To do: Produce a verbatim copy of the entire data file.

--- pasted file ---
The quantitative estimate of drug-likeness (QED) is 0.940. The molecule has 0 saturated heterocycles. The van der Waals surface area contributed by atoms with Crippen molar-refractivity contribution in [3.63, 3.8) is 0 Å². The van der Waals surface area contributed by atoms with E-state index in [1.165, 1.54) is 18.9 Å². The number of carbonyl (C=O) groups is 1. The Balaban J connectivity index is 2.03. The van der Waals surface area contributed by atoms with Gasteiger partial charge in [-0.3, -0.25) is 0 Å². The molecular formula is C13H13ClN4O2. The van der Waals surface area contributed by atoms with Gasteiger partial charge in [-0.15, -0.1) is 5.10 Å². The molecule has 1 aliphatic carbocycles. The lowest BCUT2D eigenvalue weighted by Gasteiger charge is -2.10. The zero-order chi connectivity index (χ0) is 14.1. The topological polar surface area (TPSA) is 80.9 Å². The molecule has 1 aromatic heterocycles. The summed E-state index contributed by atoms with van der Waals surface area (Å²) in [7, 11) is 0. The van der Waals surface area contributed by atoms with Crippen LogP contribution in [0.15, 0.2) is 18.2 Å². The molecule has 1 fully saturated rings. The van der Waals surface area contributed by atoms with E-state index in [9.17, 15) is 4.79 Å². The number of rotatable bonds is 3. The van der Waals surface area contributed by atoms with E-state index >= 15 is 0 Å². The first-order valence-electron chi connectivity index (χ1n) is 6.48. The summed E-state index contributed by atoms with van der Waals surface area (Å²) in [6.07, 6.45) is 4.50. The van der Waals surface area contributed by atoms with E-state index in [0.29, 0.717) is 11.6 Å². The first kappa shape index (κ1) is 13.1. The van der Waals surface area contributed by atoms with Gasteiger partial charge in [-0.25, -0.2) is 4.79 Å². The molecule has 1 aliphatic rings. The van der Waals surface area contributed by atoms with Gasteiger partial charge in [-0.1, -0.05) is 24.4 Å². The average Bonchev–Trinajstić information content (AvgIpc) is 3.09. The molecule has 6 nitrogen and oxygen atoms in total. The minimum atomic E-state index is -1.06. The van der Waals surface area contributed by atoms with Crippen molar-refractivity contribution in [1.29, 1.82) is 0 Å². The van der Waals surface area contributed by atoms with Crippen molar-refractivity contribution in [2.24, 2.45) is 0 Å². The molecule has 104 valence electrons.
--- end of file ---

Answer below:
The quantitative estimate of drug-likeness (QED) is 0.940. The molecule has 0 saturated heterocycles. The van der Waals surface area contributed by atoms with Crippen molar-refractivity contribution in [3.63, 3.8) is 0 Å². The van der Waals surface area contributed by atoms with E-state index in [1.165, 1.54) is 18.9 Å². The number of carbonyl (C=O) groups is 1. The Balaban J connectivity index is 2.03. The van der Waals surface area contributed by atoms with Gasteiger partial charge in [-0.3, -0.25) is 0 Å². The molecular formula is C13H13ClN4O2. The van der Waals surface area contributed by atoms with Gasteiger partial charge in [-0.15, -0.1) is 5.10 Å². The molecule has 1 aliphatic carbocycles. The lowest BCUT2D eigenvalue weighted by Gasteiger charge is -2.10. The zero-order chi connectivity index (χ0) is 14.1. The topological polar surface area (TPSA) is 80.9 Å². The molecule has 1 aromatic heterocycles. The summed E-state index contributed by atoms with van der Waals surface area (Å²) in [7, 11) is 0. The van der Waals surface area contributed by atoms with Crippen LogP contribution in [0.15, 0.2) is 18.2 Å². The molecule has 1 fully saturated rings. The van der Waals surface area contributed by atoms with E-state index in [9.17, 15) is 4.79 Å². The number of rotatable bonds is 3. The van der Waals surface area contributed by atoms with E-state index >= 15 is 0 Å². The first-order valence-electron chi connectivity index (χ1n) is 6.48. The summed E-state index contributed by atoms with van der Waals surface area (Å²) in [6.07, 6.45) is 4.50. The van der Waals surface area contributed by atoms with E-state index in [0.29, 0.717) is 11.6 Å². The first kappa shape index (κ1) is 13.1. The van der Waals surface area contributed by atoms with Gasteiger partial charge in [-0.25, -0.2) is 4.79 Å². The molecule has 1 aliphatic rings. The van der Waals surface area contributed by atoms with Gasteiger partial charge in [-0.1, -0.05) is 24.4 Å². The average Bonchev–Trinajstić information content (AvgIpc) is 3.09. The molecule has 6 nitrogen and oxygen atoms in total. The minimum atomic E-state index is -1.06. The van der Waals surface area contributed by atoms with Crippen molar-refractivity contribution in [1.29, 1.82) is 0 Å². The van der Waals surface area contributed by atoms with Crippen molar-refractivity contribution in [2.24, 2.45) is 0 Å². The molecule has 104 valence electrons.